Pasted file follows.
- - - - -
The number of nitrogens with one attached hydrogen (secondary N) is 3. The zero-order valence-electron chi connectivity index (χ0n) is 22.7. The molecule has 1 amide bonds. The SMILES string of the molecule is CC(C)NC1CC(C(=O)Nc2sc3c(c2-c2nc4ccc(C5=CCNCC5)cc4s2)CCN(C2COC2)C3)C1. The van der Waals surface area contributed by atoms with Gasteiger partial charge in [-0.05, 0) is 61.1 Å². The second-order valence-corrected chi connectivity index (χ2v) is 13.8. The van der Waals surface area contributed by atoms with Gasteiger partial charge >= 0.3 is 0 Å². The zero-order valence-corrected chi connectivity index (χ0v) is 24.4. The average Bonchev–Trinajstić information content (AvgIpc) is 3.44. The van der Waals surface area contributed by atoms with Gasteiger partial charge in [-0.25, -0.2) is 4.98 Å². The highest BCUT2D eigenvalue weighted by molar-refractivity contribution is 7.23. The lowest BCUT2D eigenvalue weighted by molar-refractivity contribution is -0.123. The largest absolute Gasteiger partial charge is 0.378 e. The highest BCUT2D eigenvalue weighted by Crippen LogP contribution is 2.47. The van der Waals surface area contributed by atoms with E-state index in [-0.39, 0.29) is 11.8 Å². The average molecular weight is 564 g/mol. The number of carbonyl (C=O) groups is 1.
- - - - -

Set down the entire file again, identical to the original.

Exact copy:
The number of nitrogens with one attached hydrogen (secondary N) is 3. The zero-order valence-electron chi connectivity index (χ0n) is 22.7. The molecule has 1 amide bonds. The SMILES string of the molecule is CC(C)NC1CC(C(=O)Nc2sc3c(c2-c2nc4ccc(C5=CCNCC5)cc4s2)CCN(C2COC2)C3)C1. The van der Waals surface area contributed by atoms with Gasteiger partial charge in [-0.05, 0) is 61.1 Å². The second-order valence-corrected chi connectivity index (χ2v) is 13.8. The van der Waals surface area contributed by atoms with Gasteiger partial charge >= 0.3 is 0 Å². The zero-order valence-corrected chi connectivity index (χ0v) is 24.4. The average Bonchev–Trinajstić information content (AvgIpc) is 3.44. The van der Waals surface area contributed by atoms with Gasteiger partial charge in [-0.25, -0.2) is 4.98 Å². The highest BCUT2D eigenvalue weighted by molar-refractivity contribution is 7.23. The lowest BCUT2D eigenvalue weighted by molar-refractivity contribution is -0.123. The largest absolute Gasteiger partial charge is 0.378 e. The highest BCUT2D eigenvalue weighted by Crippen LogP contribution is 2.47. The van der Waals surface area contributed by atoms with E-state index in [-0.39, 0.29) is 11.8 Å². The average molecular weight is 564 g/mol. The number of carbonyl (C=O) groups is 1.